Will European Banks Hold Cash and End Negative Interest Rate Policy?
By Henry Hing Lee Chan

Will European Banks Hold Cash and End Negative Interest Rate Policy?

Aug. 25, 2016  |   Blog   |  0 comments

The news that an increasing number of European banks are looking for cheap way to store cash as interest rates go negative is a good way for banks to register their protest over the impact of negative interest rates. Although the move is neither in the interest of the banks nor the central banks, the idea alone already signals the limitation of negative interest rates as a policy tool.


At the moment, four currencies in Europe are implementing the negative interest policy: the Euro, the Swiss Franc, the Swedish Krona and the Danish Krone (see Figure 1). After the European Central Bank’s (ECB) most recent rate cut in March, private sector banks are paying what amounts to an annual level of 0.4 percent on most of the funds they keep in the Eurozone’s 19 national central banks. The negative interest rate policy, which started in 2014, is intended to spark economic growth by forcing the banks to lend money out instead of holding it in their vaults. The practice of charging banks to pay for funds at the ECB has already cost the banks 2.64 billion Euros since the policy was adopted in 2014.

Figure 1. Negative Interest Rates in Europe, Central Banks’ Policy Rates (%)

Source: Thomson Reuters Datastream        


European central bankers have indicated to the market that they could cut interest rates again should economic conditions worsen, but the move by the banks and insurance companies to hold cash instead of keeping money at the central banks and pay the negative interest rates could well preempt the future rate cut. If banks are not paying the central banks interest charges, then they will not be affected by further official interest rate cuts and would not be spurred to lend out money as what ECB planned.


The hoarding of cash creates a host of costs, the most important of which are storage, transport, and insurance. The withdrawal of a large amount of cash in one swoop would keep transport and storage costs low, but the real sticky issue is insurance. At the moment, the insurance companies charge 0.5 percent to 1 percent of the value of the banknotes stored. This insurance premium is close to the negative 0.4 percent charge of the ECB and that could well mean the room for further rate cuts by the ECB is probably limited.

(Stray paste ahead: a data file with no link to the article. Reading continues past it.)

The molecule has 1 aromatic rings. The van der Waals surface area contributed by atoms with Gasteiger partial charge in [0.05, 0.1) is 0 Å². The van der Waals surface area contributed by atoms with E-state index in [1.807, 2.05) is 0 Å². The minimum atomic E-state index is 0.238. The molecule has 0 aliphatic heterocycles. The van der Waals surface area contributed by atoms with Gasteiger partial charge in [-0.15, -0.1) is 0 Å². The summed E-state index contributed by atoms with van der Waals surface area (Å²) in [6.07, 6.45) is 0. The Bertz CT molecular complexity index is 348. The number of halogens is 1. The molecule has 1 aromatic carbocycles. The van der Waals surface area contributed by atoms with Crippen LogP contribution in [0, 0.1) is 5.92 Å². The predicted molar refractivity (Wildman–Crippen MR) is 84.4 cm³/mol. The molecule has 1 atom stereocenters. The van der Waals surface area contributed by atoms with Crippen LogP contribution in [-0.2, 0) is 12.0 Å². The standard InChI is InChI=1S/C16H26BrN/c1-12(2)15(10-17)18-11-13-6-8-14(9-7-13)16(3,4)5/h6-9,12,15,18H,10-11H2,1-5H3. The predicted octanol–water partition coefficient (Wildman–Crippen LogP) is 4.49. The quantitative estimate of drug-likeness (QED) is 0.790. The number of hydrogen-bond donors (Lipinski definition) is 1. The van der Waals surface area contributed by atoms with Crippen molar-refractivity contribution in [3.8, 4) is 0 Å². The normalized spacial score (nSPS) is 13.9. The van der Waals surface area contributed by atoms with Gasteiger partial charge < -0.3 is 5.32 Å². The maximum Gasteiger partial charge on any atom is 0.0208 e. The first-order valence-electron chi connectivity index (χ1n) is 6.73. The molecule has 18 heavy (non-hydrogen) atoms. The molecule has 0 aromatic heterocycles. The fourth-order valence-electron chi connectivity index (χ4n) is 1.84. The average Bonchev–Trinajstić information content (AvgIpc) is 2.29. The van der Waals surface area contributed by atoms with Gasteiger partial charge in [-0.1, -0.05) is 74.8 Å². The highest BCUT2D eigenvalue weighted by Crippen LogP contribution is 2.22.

More and more small banks in the Eurozone are charging retail clients with deposits of more than 100,000 Euros in their account. How this will affect the cash balances of such deposits in the banking system is also important to the negative interest rate policy. If there is a mass withdrawal by these clients from the banking system, that could also add pressure to end the negative interest rate policy. At the moment, Euros in circulation and held by banks add up to a total of 2.075 trillion, in which the banks hold 988 billion in their vaults and 1.1 trillion are in circulation.


There is little doubt that unconventional monetary policies such as Quatitative Easing (QE) and negative interest rates had earlier helped to stabilize financial markets and the economy. However, they are facing the limitation of their policy effectiveness and signs of unintended collateral damage are emerging. There are ongoing debates among economists on what the next policy initiatives the governments can take to maintain economic buoyancy — fiscal expansion or structural reforms? The market is watching the forthcoming G20 meeting at Hangzhou to get a glimpse of the new economic thought.

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